The director does it because he has to. Who else will? Who else loves the film that much?
— Elia Kazan
Yesterday I was asked to write about why I wanted to be a Film Director – which, despite my unwavering passion for filmmaking, proved to be a lot harder than I’d anticipated.
The easy answer was “because I love movies”… but that wasn’t good enough or accurate enough.
It’s very hard to explain why anyone would want to be a film director. Why would you want to do that? What drives you? You must be a creative and a technician, while being both an artist and businessman. You must be cynical yet sentimental. You must conjure inspiration, commit with perspiration and maintain unwavering dedication. You must have all the answers to all the questions, all the time. It’s damn hard work and can hurt so damn much – there are certainly a thousand easier ways to earn a living.
But while searching for inspiration I remembered a piece of writing I read many years back in my faithful copy of Directors Close Up (if you haven’t got a copy of this book, get one pronto!)
The book is a brilliant read and features interviews with Directors Guild of America nominees for outstanding feature film directing. James Cameron, Frank Darabont, Clint Eastwood, Ron Howard, Ang Lee, Baz Luhrmann, Sam Mendes, Christopher Nolan, Martin Scorsese, Ridley Scott, Steven Spielberg, Oliver Stone and Robert Zemeckis… they’re all in there and the personal insights into their filmmaking processes are priceless for professional and aspiring directors alike.
But it was to Appendix C on page 315 that I turned… because tucked away in the back of this book hides a transcript of the single most inspiring speech for anyone who’s ever wanted to be a Film Director.
This timeless speech was given by legendary director Elia Kazan (1909-2003) to students at Wesleyan University in 1973, and beautifully encapsulates what Kazan believed a director needs to know and characteristics they must have. He shares gems of advice from a distinguished career in both film and theatre, having directed films such as A Streetcar Named Desire (1951), On the Waterfront (1954) and East of Eden (1955) and been honoured with countless Academy, Tony and DGA Awards.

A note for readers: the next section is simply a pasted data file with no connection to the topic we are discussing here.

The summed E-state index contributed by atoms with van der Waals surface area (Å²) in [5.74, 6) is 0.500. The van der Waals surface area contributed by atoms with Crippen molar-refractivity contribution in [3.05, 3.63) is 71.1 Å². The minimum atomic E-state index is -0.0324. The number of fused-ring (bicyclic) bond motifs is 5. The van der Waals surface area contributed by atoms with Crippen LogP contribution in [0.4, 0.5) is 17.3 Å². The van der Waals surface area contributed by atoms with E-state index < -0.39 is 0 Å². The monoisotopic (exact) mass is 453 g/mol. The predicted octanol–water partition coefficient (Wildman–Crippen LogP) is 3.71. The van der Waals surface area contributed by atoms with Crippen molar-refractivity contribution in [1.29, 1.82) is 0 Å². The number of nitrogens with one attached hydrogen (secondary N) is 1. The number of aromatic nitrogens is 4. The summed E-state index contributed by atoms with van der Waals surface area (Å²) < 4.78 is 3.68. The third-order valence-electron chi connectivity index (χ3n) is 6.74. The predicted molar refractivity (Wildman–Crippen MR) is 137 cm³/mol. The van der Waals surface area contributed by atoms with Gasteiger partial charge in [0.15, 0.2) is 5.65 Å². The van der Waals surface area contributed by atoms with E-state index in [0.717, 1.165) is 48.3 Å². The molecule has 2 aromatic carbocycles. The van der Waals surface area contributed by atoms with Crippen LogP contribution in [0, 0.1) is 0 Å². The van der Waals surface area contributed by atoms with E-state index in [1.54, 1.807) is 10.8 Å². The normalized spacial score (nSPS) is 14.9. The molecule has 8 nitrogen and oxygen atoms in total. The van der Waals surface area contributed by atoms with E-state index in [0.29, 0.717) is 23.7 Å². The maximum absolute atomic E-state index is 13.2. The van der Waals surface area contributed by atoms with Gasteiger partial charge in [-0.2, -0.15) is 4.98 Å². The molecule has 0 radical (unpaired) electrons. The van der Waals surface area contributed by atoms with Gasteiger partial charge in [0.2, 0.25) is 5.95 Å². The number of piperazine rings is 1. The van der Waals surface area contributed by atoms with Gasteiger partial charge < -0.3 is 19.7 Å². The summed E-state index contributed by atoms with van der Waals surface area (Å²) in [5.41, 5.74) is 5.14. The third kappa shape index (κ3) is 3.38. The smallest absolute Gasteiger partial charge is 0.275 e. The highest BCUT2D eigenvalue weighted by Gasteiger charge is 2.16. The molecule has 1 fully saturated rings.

Frankly, it would be a crime if you didn’t read Kazan’s timeless speech for yourself, and thankfully it’s available in full on the DGA website. But to whet your appetite here are some of my favourite quotes which inspire me beyond measure:
A screenplay, we directors soon learn, is not a piece of writing as much as it is a construction. We learn to feel for the skeleton under the skin of words.
The subject a film director must know most about, know best of all, see in the greatest detail and in the most pitiless light with the greatest appreciation of the ambivalences at play is — what? Right. Himself.
There is something of himself, after all, in every character he properly creates. He understands people truly through understanding himself truly.
The fact is that a director from the moment a phone call gets him out of bed in the morning (“Rain today. What scene do you want to shoot?”) until he escapes into the dark at the end of shooting to face, alone, the next day’s problems, is called upon to answer an unrelenting string of questions, to make decision after decision in one after another of the fields I’ve listed.
That’s what a director is… the man with the answers.
The director must accept blame for everything. If the script stinks, he should have worked harder with the writers or himself before shooting. If the actor fails, the director failed him! Or made a mistake in choosing him. If the camera work is uninspired, whose idea was it to engage that cameraman? Or choose those setups? Even a costume after all — the director passed on it. The settings. The music, even the goddamn ads, why didn’t he yell louder if he didn’t like them? The director was there, wasn’t he? Yes, he was there! He’s always there!
That’s why he gets all that money, to stand there, on that mound, unprotected, letting everybody shoot at him and deflecting the mortal fire from all the others who work with him.
The other people who work on a film can hide. They have the director to hide behind.
I hope you’re inspired to make films and become the best director you can be… Be a contender!
Thanks for dropping by,